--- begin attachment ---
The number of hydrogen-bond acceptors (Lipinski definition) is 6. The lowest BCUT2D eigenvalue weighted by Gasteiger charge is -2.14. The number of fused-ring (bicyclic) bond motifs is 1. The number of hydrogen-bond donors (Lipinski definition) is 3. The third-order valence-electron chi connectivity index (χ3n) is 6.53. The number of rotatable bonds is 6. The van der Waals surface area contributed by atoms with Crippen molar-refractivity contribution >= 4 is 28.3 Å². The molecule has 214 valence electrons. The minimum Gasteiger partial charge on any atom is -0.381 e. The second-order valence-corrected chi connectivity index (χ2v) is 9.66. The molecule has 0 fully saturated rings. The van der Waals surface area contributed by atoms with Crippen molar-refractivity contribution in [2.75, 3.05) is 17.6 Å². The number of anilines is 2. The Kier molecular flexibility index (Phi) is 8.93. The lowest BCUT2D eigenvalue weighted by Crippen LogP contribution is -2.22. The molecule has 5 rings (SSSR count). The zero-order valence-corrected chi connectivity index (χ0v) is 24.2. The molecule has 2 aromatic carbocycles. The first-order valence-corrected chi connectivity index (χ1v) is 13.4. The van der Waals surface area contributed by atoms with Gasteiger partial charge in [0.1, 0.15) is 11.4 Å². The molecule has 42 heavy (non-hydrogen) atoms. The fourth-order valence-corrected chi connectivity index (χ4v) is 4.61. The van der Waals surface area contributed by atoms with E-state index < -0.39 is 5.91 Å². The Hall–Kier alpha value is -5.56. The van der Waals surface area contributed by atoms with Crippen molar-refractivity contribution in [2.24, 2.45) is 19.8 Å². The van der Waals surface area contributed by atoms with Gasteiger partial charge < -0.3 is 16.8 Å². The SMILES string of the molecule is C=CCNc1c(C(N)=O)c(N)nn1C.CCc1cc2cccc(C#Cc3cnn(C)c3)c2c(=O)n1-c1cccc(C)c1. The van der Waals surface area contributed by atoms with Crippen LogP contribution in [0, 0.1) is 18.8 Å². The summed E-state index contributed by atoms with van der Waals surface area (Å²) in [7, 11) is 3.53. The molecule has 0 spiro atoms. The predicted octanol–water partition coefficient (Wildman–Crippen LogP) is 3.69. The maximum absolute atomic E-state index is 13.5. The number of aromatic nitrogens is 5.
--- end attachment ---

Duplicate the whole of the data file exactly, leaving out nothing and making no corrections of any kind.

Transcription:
The number of hydrogen-bond acceptors (Lipinski definition) is 6. The lowest BCUT2D eigenvalue weighted by Gasteiger charge is -2.14. The number of fused-ring (bicyclic) bond motifs is 1. The number of hydrogen-bond donors (Lipinski definition) is 3. The third-order valence-electron chi connectivity index (χ3n) is 6.53. The number of rotatable bonds is 6. The van der Waals surface area contributed by atoms with Crippen molar-refractivity contribution >= 4 is 28.3 Å². The molecule has 214 valence electrons. The minimum Gasteiger partial charge on any atom is -0.381 e. The second-order valence-corrected chi connectivity index (χ2v) is 9.66. The molecule has 0 fully saturated rings. The van der Waals surface area contributed by atoms with Crippen molar-refractivity contribution in [2.75, 3.05) is 17.6 Å². The number of anilines is 2. The Kier molecular flexibility index (Phi) is 8.93. The lowest BCUT2D eigenvalue weighted by Crippen LogP contribution is -2.22. The molecule has 5 rings (SSSR count). The zero-order valence-corrected chi connectivity index (χ0v) is 24.2. The molecule has 2 aromatic carbocycles. The first-order valence-corrected chi connectivity index (χ1v) is 13.4. The van der Waals surface area contributed by atoms with Gasteiger partial charge in [0.1, 0.15) is 11.4 Å². The molecule has 42 heavy (non-hydrogen) atoms. The fourth-order valence-corrected chi connectivity index (χ4v) is 4.61. The van der Waals surface area contributed by atoms with E-state index < -0.39 is 5.91 Å². The Hall–Kier alpha value is -5.56. The van der Waals surface area contributed by atoms with Crippen molar-refractivity contribution in [2.24, 2.45) is 19.8 Å². The van der Waals surface area contributed by atoms with Gasteiger partial charge < -0.3 is 16.8 Å². The SMILES string of the molecule is C=CCNc1c(C(N)=O)c(N)nn1C.CCc1cc2cccc(C#Cc3cnn(C)c3)c2c(=O)n1-c1cccc(C)c1. The van der Waals surface area contributed by atoms with Crippen LogP contribution in [0, 0.1) is 18.8 Å². The summed E-state index contributed by atoms with van der Waals surface area (Å²) in [7, 11) is 3.53. The molecule has 0 spiro atoms. The predicted octanol–water partition coefficient (Wildman–Crippen LogP) is 3.69. The maximum absolute atomic E-state index is 13.5. The number of aromatic nitrogens is 5.